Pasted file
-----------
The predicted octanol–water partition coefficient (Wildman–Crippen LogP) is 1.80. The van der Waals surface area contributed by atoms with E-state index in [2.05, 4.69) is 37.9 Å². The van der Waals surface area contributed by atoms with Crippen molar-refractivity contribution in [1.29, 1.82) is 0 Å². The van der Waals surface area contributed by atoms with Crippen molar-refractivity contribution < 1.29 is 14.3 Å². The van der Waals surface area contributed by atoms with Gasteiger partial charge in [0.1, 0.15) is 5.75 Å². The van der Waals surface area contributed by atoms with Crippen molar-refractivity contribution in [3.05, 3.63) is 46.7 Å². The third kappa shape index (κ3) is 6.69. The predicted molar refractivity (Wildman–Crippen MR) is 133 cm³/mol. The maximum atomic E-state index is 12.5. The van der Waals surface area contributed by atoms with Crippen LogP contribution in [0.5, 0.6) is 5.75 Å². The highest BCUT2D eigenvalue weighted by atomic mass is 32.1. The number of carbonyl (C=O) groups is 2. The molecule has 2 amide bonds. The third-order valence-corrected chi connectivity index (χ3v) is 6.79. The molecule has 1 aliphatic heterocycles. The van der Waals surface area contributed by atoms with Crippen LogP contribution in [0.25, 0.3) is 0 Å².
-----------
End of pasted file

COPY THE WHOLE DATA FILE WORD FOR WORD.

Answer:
The predicted octanol–water partition coefficient (Wildman–Crippen LogP) is 1.80. The van der Waals surface area contributed by atoms with E-state index in [2.05, 4.69) is 37.9 Å². The van der Waals surface area contributed by atoms with Crippen molar-refractivity contribution in [1.29, 1.82) is 0 Å². The van der Waals surface area contributed by atoms with Crippen molar-refractivity contribution < 1.29 is 14.3 Å². The van der Waals surface area contributed by atoms with Gasteiger partial charge in [0.1, 0.15) is 5.75 Å². The van der Waals surface area contributed by atoms with Crippen molar-refractivity contribution in [3.05, 3.63) is 46.7 Å². The third kappa shape index (κ3) is 6.69. The predicted molar refractivity (Wildman–Crippen MR) is 133 cm³/mol. The maximum atomic E-state index is 12.5. The van der Waals surface area contributed by atoms with Crippen LogP contribution in [0.5, 0.6) is 5.75 Å². The highest BCUT2D eigenvalue weighted by atomic mass is 32.1. The number of carbonyl (C=O) groups is 2. The molecule has 2 amide bonds. The third-order valence-corrected chi connectivity index (χ3v) is 6.79. The molecule has 1 aliphatic heterocycles. The van der Waals surface area contributed by atoms with Crippen LogP contribution in [0.25, 0.3) is 0 Å².